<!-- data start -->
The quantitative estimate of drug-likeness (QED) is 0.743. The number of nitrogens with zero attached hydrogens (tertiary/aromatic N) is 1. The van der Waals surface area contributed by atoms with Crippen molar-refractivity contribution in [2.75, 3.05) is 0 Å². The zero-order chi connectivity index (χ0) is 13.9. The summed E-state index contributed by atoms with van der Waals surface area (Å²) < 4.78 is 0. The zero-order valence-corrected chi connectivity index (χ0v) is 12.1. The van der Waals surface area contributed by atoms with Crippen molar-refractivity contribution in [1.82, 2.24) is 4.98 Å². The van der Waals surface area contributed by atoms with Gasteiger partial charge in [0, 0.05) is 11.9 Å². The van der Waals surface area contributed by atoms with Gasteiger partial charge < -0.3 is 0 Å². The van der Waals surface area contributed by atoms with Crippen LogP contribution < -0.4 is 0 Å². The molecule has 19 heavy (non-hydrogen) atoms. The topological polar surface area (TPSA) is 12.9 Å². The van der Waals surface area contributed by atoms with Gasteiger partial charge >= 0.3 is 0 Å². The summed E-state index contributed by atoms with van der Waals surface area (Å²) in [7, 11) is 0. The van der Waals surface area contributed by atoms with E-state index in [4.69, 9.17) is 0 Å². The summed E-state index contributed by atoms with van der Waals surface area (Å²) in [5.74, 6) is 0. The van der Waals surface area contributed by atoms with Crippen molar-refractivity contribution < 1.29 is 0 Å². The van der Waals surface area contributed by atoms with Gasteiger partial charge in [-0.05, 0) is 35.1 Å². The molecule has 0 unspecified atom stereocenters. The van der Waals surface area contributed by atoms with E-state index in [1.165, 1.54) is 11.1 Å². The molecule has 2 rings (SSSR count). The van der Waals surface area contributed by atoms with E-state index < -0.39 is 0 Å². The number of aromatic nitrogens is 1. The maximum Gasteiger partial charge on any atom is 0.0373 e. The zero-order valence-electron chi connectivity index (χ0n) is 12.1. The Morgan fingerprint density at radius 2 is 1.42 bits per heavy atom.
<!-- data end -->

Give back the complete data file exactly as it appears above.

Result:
The quantitative estimate of drug-likeness (QED) is 0.743. The number of nitrogens with zero attached hydrogens (tertiary/aromatic N) is 1. The van der Waals surface area contributed by atoms with Crippen molar-refractivity contribution in [2.75, 3.05) is 0 Å². The zero-order chi connectivity index (χ0) is 13.9. The summed E-state index contributed by atoms with van der Waals surface area (Å²) < 4.78 is 0. The zero-order valence-corrected chi connectivity index (χ0v) is 12.1. The van der Waals surface area contributed by atoms with Crippen molar-refractivity contribution in [1.82, 2.24) is 4.98 Å². The van der Waals surface area contributed by atoms with Gasteiger partial charge in [0, 0.05) is 11.9 Å². The van der Waals surface area contributed by atoms with Gasteiger partial charge < -0.3 is 0 Å². The van der Waals surface area contributed by atoms with Crippen LogP contribution < -0.4 is 0 Å². The molecule has 19 heavy (non-hydrogen) atoms. The topological polar surface area (TPSA) is 12.9 Å². The van der Waals surface area contributed by atoms with Gasteiger partial charge >= 0.3 is 0 Å². The summed E-state index contributed by atoms with van der Waals surface area (Å²) in [7, 11) is 0. The van der Waals surface area contributed by atoms with E-state index in [4.69, 9.17) is 0 Å². The summed E-state index contributed by atoms with van der Waals surface area (Å²) in [5.74, 6) is 0. The van der Waals surface area contributed by atoms with Crippen molar-refractivity contribution < 1.29 is 0 Å². The van der Waals surface area contributed by atoms with Gasteiger partial charge in [-0.05, 0) is 35.1 Å². The molecule has 0 unspecified atom stereocenters. The van der Waals surface area contributed by atoms with E-state index in [1.165, 1.54) is 11.1 Å². The molecule has 2 rings (SSSR count). The van der Waals surface area contributed by atoms with E-state index < -0.39 is 0 Å². The number of aromatic nitrogens is 1. The maximum Gasteiger partial charge on any atom is 0.0373 e. The zero-order valence-electron chi connectivity index (χ0n) is 12.1. The Morgan fingerprint density at radius 2 is 1.42 bits per heavy atom.